Once we removed that employee from the play area it not only reduced our payroll by almost HALF but it also let parents know that THEY were responsible for making sure that theirchild follows the rules and it made parents a lot more attentive which gave everybody a much better experience.

If you are a much bigger space you might need to have somebody walking around tidying up all the time but I found that with even one staff member working they have enough 10-15 minute gaps in their day to be able to walk in the play area and just make sure everything is operating correctly and make sure that they are tidying enough.


This goes back to our business focus. I created an entire video about this HERE.

Even though we're open six days a week for open play, we close promptly at NOON on Saturdays and that's our only weekend open-play hours.

We are 100% focused on birthday parties so birthday parties are our biggest revenue and profit generator and it is the main driver in our business success.

As long as we have a full birthday calendar, everything that comes in through open-play can almost be considered “extra”. 

One of the questions that I get a lot is if I get a lot of pushback from customers about our weekend hours. While once every few months a disappointed customer does reach out to us asking us to extend weekend hours, we generally don’t get much push-back and people have adapted to our hours.

That's likely because I am completely open and transparent about our hours. When we sell memberships or when we sell packs of play passes we are very clear.

t's all about communication and being upfront about your hours and explaining to people WHY you chose those hours. If you share that insight, they will likely be more understanding.


This is a tricky one. This comes up a lot and it's very tricky during both open play and during birthday parties.  A lot of times 8, 9, and 10-year-olds will want to go in the play area during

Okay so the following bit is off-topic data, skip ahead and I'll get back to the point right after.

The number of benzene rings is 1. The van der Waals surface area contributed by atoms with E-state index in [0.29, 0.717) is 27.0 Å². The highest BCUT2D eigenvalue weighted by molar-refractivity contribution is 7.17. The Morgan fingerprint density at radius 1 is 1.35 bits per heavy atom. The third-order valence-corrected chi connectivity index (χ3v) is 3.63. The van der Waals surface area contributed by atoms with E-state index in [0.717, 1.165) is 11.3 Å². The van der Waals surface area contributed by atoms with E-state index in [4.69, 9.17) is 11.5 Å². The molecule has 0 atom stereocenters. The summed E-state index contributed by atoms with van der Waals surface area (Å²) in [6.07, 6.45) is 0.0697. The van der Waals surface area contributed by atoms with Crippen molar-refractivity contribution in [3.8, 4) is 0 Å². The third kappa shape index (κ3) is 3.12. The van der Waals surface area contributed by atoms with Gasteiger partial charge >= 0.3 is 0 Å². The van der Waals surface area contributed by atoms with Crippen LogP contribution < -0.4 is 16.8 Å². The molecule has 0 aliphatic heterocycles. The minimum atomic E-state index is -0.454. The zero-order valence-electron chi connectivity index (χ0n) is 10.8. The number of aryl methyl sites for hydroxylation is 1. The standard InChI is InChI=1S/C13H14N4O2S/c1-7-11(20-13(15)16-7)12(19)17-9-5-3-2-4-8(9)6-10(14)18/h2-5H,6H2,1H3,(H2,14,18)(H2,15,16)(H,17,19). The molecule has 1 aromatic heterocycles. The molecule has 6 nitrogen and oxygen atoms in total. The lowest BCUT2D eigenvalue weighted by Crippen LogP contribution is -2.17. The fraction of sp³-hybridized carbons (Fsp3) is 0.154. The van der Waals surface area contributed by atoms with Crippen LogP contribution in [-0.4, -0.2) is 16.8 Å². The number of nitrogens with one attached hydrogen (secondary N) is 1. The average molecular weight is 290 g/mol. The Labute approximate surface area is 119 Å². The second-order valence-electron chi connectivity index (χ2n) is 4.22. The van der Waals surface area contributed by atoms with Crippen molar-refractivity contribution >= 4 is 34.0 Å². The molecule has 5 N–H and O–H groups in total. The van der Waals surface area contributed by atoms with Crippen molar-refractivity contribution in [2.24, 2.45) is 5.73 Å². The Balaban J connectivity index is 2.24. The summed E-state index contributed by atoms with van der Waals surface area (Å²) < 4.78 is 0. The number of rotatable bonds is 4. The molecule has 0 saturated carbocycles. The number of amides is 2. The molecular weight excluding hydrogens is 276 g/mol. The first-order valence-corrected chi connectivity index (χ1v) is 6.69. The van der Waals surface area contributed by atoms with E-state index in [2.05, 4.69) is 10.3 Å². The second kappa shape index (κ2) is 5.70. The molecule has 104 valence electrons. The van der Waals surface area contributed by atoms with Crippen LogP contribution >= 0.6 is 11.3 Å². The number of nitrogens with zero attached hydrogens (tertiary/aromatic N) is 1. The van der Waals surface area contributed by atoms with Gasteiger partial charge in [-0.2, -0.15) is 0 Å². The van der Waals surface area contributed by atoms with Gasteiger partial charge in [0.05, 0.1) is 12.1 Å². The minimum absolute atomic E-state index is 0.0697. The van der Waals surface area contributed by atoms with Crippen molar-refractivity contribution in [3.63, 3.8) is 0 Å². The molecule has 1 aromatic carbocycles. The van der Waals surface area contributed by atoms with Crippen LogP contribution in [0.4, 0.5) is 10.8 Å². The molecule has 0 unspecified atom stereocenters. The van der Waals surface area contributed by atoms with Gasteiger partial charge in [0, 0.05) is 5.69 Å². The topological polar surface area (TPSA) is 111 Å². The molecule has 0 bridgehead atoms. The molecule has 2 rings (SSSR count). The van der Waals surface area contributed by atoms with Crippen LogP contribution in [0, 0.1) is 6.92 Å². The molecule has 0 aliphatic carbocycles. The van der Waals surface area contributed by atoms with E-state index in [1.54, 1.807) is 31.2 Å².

a birthday party or open play.

My answer is typically that if they are going to be helping a younger child in the play area that's absolutely fine to do. However, we do not allow older children on any of our equipment (slides, climbers, push toys) for safety reasons, as well as to prevent our toys from breaking!

I am again very upfront. I let people know that if they have an older child that's going to be joining for either a birthday party or open play to please bring activities for them to do while they’re visiting. We do have board games and coloring books and things like that for older children to use but again we try to communicate as effectively as possible on our website that if you have another child coming to please bring activities.



I have done a video about this before but I still get this question all the time!

The answer is no I do not do one-on-one consulting anymore and the reason that is is that typically consultants will charge between $125 and $200 an hour. 

I was really finding that after I DOZENS of these consultations that everybody was asking the same questions and also that, even after a couple of hours of talking to someone, that I was not even putting a DENT into the amount of information that I needed to relay to them in order for them to have a real chance at a profitable indoor playground business.

I knew that I wouldn't be able to spend 16-20 hours with every person and have them spend thousands and thousands and thousands of dollars on my consulting services.

That just wasn't going to be realistic for somebody just getting started in this journey-- so that's how  Play Cafe Academy was actually born!

I took all of the information and tips that I wanted to give to prospective Indoor Playground owners.